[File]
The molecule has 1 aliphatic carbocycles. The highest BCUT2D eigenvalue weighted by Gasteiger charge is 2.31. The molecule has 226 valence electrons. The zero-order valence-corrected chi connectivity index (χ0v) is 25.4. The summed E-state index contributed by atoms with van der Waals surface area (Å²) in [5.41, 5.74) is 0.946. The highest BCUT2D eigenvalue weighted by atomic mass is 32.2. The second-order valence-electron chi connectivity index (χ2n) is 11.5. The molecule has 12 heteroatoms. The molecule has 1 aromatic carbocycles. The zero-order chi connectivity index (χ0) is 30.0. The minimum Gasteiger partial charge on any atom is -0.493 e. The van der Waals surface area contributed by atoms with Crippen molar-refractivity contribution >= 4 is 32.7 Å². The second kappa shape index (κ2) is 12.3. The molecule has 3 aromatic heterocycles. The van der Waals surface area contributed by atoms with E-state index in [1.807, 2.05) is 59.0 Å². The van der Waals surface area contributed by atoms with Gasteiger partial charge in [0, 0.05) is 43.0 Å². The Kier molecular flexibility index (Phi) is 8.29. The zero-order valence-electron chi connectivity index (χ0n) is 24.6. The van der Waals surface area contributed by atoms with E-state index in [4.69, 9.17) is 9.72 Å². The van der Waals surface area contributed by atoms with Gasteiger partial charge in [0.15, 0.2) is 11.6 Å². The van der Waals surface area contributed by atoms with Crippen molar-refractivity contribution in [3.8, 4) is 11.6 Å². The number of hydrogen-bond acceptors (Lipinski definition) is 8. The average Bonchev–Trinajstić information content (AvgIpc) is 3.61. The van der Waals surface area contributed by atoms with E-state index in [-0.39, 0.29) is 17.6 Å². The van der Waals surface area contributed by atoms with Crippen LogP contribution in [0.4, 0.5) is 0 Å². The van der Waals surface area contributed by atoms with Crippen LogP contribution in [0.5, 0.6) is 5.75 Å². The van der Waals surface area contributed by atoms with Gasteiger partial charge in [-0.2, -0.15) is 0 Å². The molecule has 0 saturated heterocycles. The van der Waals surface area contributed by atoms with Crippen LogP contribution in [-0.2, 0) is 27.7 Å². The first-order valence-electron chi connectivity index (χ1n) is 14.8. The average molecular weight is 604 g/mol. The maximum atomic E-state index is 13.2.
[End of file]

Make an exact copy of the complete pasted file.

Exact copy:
The molecule has 1 aliphatic carbocycles. The highest BCUT2D eigenvalue weighted by Gasteiger charge is 2.31. The molecule has 226 valence electrons. The zero-order valence-corrected chi connectivity index (χ0v) is 25.4. The summed E-state index contributed by atoms with van der Waals surface area (Å²) in [5.41, 5.74) is 0.946. The highest BCUT2D eigenvalue weighted by atomic mass is 32.2. The second-order valence-electron chi connectivity index (χ2n) is 11.5. The molecule has 12 heteroatoms. The molecule has 1 aromatic carbocycles. The zero-order chi connectivity index (χ0) is 30.0. The minimum Gasteiger partial charge on any atom is -0.493 e. The van der Waals surface area contributed by atoms with Crippen molar-refractivity contribution >= 4 is 32.7 Å². The second kappa shape index (κ2) is 12.3. The molecule has 3 aromatic heterocycles. The van der Waals surface area contributed by atoms with E-state index in [1.807, 2.05) is 59.0 Å². The van der Waals surface area contributed by atoms with Gasteiger partial charge in [0, 0.05) is 43.0 Å². The Kier molecular flexibility index (Phi) is 8.29. The zero-order valence-electron chi connectivity index (χ0n) is 24.6. The van der Waals surface area contributed by atoms with E-state index in [4.69, 9.17) is 9.72 Å². The van der Waals surface area contributed by atoms with Gasteiger partial charge in [0.15, 0.2) is 11.6 Å². The van der Waals surface area contributed by atoms with Crippen molar-refractivity contribution in [3.8, 4) is 11.6 Å². The number of hydrogen-bond acceptors (Lipinski definition) is 8. The average Bonchev–Trinajstić information content (AvgIpc) is 3.61. The van der Waals surface area contributed by atoms with E-state index in [-0.39, 0.29) is 17.6 Å². The van der Waals surface area contributed by atoms with Crippen LogP contribution in [0.4, 0.5) is 0 Å². The van der Waals surface area contributed by atoms with Crippen LogP contribution in [0.5, 0.6) is 5.75 Å². The van der Waals surface area contributed by atoms with Gasteiger partial charge in [-0.2, -0.15) is 0 Å². The molecule has 0 saturated heterocycles. The van der Waals surface area contributed by atoms with Crippen LogP contribution in [-0.2, 0) is 27.7 Å². The first-order valence-electron chi connectivity index (χ1n) is 14.8. The average molecular weight is 604 g/mol. The maximum atomic E-state index is 13.2.